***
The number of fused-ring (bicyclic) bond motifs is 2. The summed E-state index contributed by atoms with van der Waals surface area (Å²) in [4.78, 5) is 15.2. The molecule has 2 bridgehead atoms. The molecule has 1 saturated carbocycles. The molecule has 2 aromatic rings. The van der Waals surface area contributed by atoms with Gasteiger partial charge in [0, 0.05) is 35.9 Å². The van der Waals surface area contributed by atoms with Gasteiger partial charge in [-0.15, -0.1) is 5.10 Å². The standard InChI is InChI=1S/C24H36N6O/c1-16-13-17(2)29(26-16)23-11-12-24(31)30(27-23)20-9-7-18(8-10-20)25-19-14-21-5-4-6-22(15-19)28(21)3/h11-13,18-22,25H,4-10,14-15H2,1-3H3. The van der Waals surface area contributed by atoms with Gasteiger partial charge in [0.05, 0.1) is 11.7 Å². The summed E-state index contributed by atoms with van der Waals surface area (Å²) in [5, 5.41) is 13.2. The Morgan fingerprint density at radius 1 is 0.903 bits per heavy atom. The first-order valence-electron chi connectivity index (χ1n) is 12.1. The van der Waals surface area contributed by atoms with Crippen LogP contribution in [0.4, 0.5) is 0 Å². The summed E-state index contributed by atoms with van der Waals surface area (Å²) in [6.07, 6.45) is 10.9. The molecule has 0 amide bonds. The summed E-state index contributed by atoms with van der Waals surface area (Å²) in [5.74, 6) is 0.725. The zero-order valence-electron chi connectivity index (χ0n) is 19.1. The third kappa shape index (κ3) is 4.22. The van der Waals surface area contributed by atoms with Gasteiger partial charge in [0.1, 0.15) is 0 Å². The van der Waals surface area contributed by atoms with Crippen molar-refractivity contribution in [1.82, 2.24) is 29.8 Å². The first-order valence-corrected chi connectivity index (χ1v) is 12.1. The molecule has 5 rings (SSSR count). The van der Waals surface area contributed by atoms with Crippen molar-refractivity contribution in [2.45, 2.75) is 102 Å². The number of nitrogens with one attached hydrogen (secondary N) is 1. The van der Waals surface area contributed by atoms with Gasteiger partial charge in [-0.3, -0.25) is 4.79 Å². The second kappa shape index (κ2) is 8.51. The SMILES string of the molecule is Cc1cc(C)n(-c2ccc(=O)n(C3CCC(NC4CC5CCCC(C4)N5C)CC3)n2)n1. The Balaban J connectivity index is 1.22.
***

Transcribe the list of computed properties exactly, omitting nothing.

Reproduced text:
The number of fused-ring (bicyclic) bond motifs is 2. The summed E-state index contributed by atoms with van der Waals surface area (Å²) in [4.78, 5) is 15.2. The molecule has 2 bridgehead atoms. The molecule has 1 saturated carbocycles. The molecule has 2 aromatic rings. The van der Waals surface area contributed by atoms with Gasteiger partial charge in [0, 0.05) is 35.9 Å². The van der Waals surface area contributed by atoms with Gasteiger partial charge in [-0.15, -0.1) is 5.10 Å². The standard InChI is InChI=1S/C24H36N6O/c1-16-13-17(2)29(26-16)23-11-12-24(31)30(27-23)20-9-7-18(8-10-20)25-19-14-21-5-4-6-22(15-19)28(21)3/h11-13,18-22,25H,4-10,14-15H2,1-3H3. The van der Waals surface area contributed by atoms with Gasteiger partial charge in [0.05, 0.1) is 11.7 Å². The summed E-state index contributed by atoms with van der Waals surface area (Å²) in [5, 5.41) is 13.2. The Morgan fingerprint density at radius 1 is 0.903 bits per heavy atom. The first-order valence-electron chi connectivity index (χ1n) is 12.1. The van der Waals surface area contributed by atoms with Crippen LogP contribution in [0.4, 0.5) is 0 Å². The summed E-state index contributed by atoms with van der Waals surface area (Å²) in [6.07, 6.45) is 10.9. The molecule has 0 amide bonds. The summed E-state index contributed by atoms with van der Waals surface area (Å²) in [5.74, 6) is 0.725. The zero-order valence-electron chi connectivity index (χ0n) is 19.1. The third kappa shape index (κ3) is 4.22. The van der Waals surface area contributed by atoms with Gasteiger partial charge in [0.1, 0.15) is 0 Å². The van der Waals surface area contributed by atoms with Crippen molar-refractivity contribution in [1.82, 2.24) is 29.8 Å². The first-order valence-corrected chi connectivity index (χ1v) is 12.1. The molecule has 5 rings (SSSR count). The van der Waals surface area contributed by atoms with Crippen molar-refractivity contribution in [2.45, 2.75) is 102 Å². The number of nitrogens with one attached hydrogen (secondary N) is 1. The van der Waals surface area contributed by atoms with Gasteiger partial charge in [-0.3, -0.25) is 4.79 Å². The second kappa shape index (κ2) is 8.51. The SMILES string of the molecule is Cc1cc(C)n(-c2ccc(=O)n(C3CCC(NC4CC5CCCC(C4)N5C)CC3)n2)n1. The Balaban J connectivity index is 1.22.